Techmeme in the spotlight, and how you can harness it for your own tech rock stardom

by Joey deVilla on March 20, 2017

Painting of a rock concert with a “Star Wars” twist: It’s Princess Leia on lead vocals, Darth Vader on bass, Luke Skywalker and Han Solo on guitars, Chewbacca on drums, and C-3P0 and R2-D2 on keyboards.

Click the image to see the nerd rock stardom at full size.

Techmeme in the spotlight

There are still times in a conversation with techies when I’ll mention Techmeme and they’ll have no idea what I’m talking about. Simply put, Techmeme is the technology news aggregator, and BuzzFeed News has seen fit to write about it and its creator, Gabe Rivera (pictured on the right). “I’d say Techmeme is still really a niche site,” says Rivera, but when the heads of Facebook, Google, Microsoft, and LinkedIn read it, it’s the kind of niche that you want to be in.

Using a combination of site-reading automation and human editorial, Techmeme provides people eager to follow the latest technology happenings with listing of current tech news articles. It’s an ever-updating “Page One” featuring breaking tech news stories and commentaries on those stories, from big tech news sites to tech blogs (ranging from big, corporate-funded ones to one-person developer blogs).

Better still, Techmeme leads you to interesting places. Not only do the big tech stories of the moment appear on Techmeme, but so do stories that link to that story. As a result, you get not just what’s going on, but also links to articles that follow up on, expand, provide context for and even counterpoint to that story, resulting in a rich tech news digest. This unique view into tech news is why tech reporter M.G. Siegler wrote that only three elements mattered in tech blogging: pageviews, scoops…and Techmeme.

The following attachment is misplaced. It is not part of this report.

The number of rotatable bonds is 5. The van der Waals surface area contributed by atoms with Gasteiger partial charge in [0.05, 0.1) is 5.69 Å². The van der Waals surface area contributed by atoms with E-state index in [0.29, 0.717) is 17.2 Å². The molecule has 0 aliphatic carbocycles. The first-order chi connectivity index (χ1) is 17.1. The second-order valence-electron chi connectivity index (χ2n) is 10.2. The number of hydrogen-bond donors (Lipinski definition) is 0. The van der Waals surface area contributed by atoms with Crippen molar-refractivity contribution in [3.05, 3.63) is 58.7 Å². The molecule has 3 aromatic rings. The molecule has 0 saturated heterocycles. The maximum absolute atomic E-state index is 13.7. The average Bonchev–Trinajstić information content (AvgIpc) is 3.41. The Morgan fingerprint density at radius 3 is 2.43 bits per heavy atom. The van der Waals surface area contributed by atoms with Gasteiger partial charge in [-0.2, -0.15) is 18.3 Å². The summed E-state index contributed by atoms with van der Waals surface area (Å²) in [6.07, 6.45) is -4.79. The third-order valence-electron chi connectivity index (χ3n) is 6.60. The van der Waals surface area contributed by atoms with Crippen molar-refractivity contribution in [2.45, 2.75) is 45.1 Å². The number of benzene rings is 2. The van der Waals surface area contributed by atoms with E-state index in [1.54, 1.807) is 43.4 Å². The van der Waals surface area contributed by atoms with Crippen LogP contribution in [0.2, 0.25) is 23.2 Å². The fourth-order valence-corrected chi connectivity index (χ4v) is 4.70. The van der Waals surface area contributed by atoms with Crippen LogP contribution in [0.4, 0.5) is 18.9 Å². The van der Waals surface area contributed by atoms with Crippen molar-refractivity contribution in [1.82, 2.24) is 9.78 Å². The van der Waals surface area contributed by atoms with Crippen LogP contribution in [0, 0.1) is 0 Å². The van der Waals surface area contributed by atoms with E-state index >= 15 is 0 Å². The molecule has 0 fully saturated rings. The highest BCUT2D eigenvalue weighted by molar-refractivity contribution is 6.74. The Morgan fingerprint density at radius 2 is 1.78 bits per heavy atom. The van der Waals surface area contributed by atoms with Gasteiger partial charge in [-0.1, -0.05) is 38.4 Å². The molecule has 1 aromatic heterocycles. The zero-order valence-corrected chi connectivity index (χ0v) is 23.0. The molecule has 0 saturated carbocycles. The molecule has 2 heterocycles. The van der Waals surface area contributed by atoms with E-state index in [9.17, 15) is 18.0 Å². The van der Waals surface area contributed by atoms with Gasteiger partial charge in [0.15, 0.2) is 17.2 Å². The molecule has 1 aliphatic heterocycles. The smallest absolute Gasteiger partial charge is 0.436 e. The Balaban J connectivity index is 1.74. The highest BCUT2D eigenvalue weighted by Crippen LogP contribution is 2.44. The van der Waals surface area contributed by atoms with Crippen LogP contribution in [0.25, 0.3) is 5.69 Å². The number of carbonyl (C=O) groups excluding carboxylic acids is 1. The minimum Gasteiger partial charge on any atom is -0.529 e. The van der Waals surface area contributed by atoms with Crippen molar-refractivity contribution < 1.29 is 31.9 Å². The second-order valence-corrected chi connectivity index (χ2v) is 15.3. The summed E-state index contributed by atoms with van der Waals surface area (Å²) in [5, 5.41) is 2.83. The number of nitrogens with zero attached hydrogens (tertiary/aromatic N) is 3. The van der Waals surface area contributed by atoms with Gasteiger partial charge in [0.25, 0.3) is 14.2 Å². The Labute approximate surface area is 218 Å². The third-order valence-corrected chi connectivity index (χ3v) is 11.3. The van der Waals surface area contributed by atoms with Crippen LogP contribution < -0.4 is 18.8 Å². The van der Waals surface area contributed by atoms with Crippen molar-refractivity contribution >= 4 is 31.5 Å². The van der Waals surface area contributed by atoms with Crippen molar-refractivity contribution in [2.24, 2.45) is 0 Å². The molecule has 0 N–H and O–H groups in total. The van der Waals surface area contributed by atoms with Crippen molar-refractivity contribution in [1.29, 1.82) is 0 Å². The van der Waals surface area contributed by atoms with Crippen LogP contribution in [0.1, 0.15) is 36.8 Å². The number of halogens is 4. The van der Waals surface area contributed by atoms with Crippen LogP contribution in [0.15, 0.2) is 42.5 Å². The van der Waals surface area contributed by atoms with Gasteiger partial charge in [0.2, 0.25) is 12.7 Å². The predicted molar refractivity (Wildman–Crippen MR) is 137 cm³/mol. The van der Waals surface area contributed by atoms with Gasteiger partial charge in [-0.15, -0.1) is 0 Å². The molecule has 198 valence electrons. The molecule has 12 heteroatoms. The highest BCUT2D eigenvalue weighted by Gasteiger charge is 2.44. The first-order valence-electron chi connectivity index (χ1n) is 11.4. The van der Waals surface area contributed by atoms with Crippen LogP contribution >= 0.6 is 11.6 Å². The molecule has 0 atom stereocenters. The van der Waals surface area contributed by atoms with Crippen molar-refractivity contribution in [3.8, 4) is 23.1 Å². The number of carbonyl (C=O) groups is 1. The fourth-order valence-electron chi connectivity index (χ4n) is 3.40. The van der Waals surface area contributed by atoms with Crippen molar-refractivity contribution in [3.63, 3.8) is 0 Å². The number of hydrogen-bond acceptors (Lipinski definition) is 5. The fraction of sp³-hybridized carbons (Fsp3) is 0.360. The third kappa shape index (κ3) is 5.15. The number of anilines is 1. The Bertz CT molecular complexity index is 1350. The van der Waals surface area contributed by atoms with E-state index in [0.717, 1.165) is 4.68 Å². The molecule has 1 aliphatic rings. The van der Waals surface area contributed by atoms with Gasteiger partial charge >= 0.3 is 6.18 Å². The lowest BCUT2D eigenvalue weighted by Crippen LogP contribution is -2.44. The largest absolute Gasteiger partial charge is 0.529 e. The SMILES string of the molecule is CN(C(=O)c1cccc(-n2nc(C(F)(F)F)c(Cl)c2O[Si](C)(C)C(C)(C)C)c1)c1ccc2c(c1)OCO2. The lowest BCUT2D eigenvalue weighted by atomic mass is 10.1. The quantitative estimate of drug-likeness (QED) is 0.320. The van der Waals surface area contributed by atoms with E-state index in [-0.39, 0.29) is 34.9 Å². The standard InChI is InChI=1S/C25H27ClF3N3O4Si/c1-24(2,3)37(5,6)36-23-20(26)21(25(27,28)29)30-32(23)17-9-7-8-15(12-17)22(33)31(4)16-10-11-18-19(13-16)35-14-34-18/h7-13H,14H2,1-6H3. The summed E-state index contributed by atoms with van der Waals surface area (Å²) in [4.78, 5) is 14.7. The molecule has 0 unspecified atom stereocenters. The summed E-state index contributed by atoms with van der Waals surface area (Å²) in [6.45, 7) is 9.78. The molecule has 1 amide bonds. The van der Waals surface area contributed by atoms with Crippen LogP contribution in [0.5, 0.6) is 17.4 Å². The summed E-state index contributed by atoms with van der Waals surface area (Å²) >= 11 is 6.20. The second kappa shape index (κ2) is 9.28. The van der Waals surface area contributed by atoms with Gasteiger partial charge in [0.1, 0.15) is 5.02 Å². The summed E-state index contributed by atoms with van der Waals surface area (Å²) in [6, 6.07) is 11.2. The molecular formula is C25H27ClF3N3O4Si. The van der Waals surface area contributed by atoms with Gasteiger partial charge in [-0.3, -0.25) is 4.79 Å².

This isn’t the first time that Techmeme’s been featured in an influential tech piece. In fact, it was due — every three years, the big news deal of the moment publishes a piece about it. Business Insider did it in 2014, The New York Times covered it in 2010, and TechCrunch founder Mike Arrington sang its praises in 2007.

Read the article, and then if you don’t already, read Techmeme regularly!

How to harness Techmeme for your own tech rock stardom

And now, the part you’re really interested in: how to get some of that Techmeme Googlejuice and readership for yourself.

The trick is a simple one: it’s to get Techmeme to mention your blog articles in the “Discussion” section for its stories, or better still, make one of your articles a featured article. Once that happens a couple of times, you’ll notice that your readership will grow from the “Techmeme bump” and if you play your cards right, all sorts of opportunities will follow. It’s worked for me at Global Nerdy, which often gets listed in “Discussion” lists for Techmeme articles and has had a few articles as feature articles, and it’s grown from zero readers in 2006 to over 8.7 million pageviews to date.

How do you get that? I gave away this secret back over a decade ago, all the way back in 2006, in an article titled Jason Calacanis Swiped Our 5-Step Plan for Becoming an A-Lister! It goes as follows:

  1. Go to Techmeme.
  2. Blog something intelligent about the top story of the day.
  3. Link to and mention all the people who have said something intelligent.
  4. Repeat for 30 days.
  5. Go to a couple of conferences a month.

That’s all there is to it: find featured articles in Techmeme, write something intelligent about it in your blog (don’t forget to link to the article!) and keep doing it. Like a lot of other things in tech, as long as you’ve got the threshold amount of smarts, it’s all about perseverance.

If you take on this challenge, let me know how it goes!

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